7 Emotional Spending Mistakes You Need to Stop

Contributed by: Mendy Grace


Have you ever had your day ruined because you screwed up at work or had a family discord, then immediately seek comfort through window shopping (in which you ultimately ended up buying some items to lighten up your mood)? Have you ever felt so jaded to a fault that you attempted to browse something online and make an unplanned purchase?  Are you easily drawn to flashy discount tags or 3-day sale posters at malls because you think that it’s a smart money habit, and that you’re actually saving and trimming your expenses?


If you answered yes to most of these questions, welcome to retail therapy my friend. As Simple Thrifty Living (2014) points out, “Whether you partake in retail therapy while you’re sad, angry, or happy, you are bound to end up with some unneeded items and an empty wallet.” [1]since you self-indulgently spend money for short-lived purposes. If  you feel that they are thwarting your financial goals in the long run, you might want to think again. Here are the seven financial fiascoes that you need to distinguish and get away from.

The “I’m in a bad mood, let’s binge-eat” habit


We’ve all known someone who tend to binge-eat when downright stressed or depressed, be it an expensive chocolate, a hefty bowl of ramen, an overpriced draft beer, an unreasonable number of imported junk foods and whatnot. While you may temporarily find solace on satisfying this type of cravings when you’re “emotionally high”, it doesn’t actually solve the root cause of your stress or depression.


Piece of advice: Rather than using this habit as an escape route, why not use it as a reward for your hard work and for painstakingly surviving a busy week or month? Have you received a recent commendation? Got promoted? Survived an arduous week of accomplishing a project deliverable? Go for a treat. You don’t say, I need this treat”. Instead, tell yourself, I deserve this treat”. Now that sounds way better and more empowering. By having a more positive and brighter outlook, you won’t have to resort to food addiction and feel guilty about it later.


The “I am bored. Let’s buy something” purchase


More often than not, we usually enjoy the convenience of online shopping these days. All we have to do is indulge in browsing our favorite categories and voila, we’re one click away towards our intended purchase. While its accessibility could be its greatest advantage, it becomes a catch when we buy out of boredom. For example, if your day is quite uneventful and you decide to dawdle your hours away by browsing anything random, fancy, or compelling in the Internet, you might as well drop by an online shop. You might bring up cliche dialogues like, “Oh, this one’s really nice, and not too costly. I’ll browse one more item then.” This habit starts circling, thinking that any small purchase won’t harm, but because you’re bored, you wouldn’t mind having them in bulk. The next day you won’t have much spare time, you check your savings and start to wonder how you blew your budget as nonchalantly as that.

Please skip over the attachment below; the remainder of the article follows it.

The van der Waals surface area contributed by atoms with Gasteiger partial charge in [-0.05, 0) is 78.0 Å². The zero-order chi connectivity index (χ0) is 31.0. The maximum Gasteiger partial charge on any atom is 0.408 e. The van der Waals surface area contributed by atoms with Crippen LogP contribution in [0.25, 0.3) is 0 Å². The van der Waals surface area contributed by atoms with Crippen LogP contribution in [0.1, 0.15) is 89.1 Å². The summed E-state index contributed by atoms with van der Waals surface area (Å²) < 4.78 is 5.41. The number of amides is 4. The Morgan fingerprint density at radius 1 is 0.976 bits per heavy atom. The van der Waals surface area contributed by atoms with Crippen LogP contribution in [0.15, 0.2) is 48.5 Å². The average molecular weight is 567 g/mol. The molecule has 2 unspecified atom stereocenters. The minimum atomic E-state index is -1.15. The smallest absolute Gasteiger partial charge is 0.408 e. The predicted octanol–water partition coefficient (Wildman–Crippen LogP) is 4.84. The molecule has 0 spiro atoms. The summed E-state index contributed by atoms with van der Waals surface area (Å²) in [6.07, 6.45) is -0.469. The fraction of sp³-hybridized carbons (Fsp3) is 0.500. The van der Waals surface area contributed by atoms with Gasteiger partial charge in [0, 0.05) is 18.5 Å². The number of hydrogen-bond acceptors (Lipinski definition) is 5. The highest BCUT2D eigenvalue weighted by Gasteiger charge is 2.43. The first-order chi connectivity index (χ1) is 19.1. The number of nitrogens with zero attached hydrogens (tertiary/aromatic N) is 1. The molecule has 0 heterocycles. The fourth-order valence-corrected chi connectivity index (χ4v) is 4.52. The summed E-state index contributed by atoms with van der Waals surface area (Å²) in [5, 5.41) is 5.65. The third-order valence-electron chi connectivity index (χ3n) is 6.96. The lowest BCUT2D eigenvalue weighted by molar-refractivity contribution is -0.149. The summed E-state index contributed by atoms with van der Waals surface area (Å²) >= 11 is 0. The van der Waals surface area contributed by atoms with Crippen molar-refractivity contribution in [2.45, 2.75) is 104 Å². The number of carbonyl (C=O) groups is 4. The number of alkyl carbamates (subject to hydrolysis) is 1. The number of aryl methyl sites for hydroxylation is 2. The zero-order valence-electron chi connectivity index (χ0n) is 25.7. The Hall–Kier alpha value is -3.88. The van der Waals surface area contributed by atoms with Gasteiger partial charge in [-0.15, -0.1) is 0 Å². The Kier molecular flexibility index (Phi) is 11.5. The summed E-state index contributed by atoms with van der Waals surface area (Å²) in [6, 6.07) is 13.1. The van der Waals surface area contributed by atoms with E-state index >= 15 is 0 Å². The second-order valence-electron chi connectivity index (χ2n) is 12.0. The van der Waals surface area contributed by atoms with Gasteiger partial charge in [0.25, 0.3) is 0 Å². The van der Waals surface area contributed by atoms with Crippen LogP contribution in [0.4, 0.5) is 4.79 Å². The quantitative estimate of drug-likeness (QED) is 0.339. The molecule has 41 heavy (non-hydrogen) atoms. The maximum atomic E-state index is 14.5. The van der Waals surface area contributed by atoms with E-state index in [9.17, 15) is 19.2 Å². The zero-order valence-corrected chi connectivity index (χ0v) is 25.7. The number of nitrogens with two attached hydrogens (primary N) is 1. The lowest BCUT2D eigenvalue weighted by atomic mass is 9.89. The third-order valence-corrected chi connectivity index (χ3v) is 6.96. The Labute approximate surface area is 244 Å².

Piece of advice: Stay away from malls, magazine brochures, or anything that will tolerate your emotional trigger on a frequent basis, most especially online shops. It doesn’t seem too obvious that you’re on a shopping spree because you don’t need to pay actual cash, when in fact, you’re silently depleting your savings or budget on a specific time frame. Instead, ignite your recreations. Engage in activities that stimulate your creative pursuit, one that you’re passionately curious about and one which you’ve decisively chosen to spend your money with. At least you can validate that you’re genuinely interested, not just because of mere boredom.


The “I can spend as much as what’s available” attitude


A very common mentality these days is that we’re entitled to spend as much as we can because we have more than enough. Most commonly heard Y.O.L.O mantras from young working adults would be, “I have not experienced buying these lavish and fine stuffs when I was student, so why would I deprive myself of these luxuries?” While that partially makes sense, how long are you going to fill those deprived days in the past?


Piece of advice: One thing that distinguishes grownups from students is their tendency to build long-term plans. While students are mostly confined within the crucible of school life, chances are they get easily preoccupied with short-term plans because they have to fulfill the ultimate goal of finishing their degree, and when you’d actually think that this certain phase has almost readied them for the real battlefield called adult life, you begin to understand that planning ahead is the strongest bedrock of a grownup life. So tell yourself this – you only live once, so make sure every risk and fiasco you make fundamentally counts towards creating the life that you truly want, because life is too short to make all sorts of mistakes. You can still live to the fullest and spend wisely at the same time.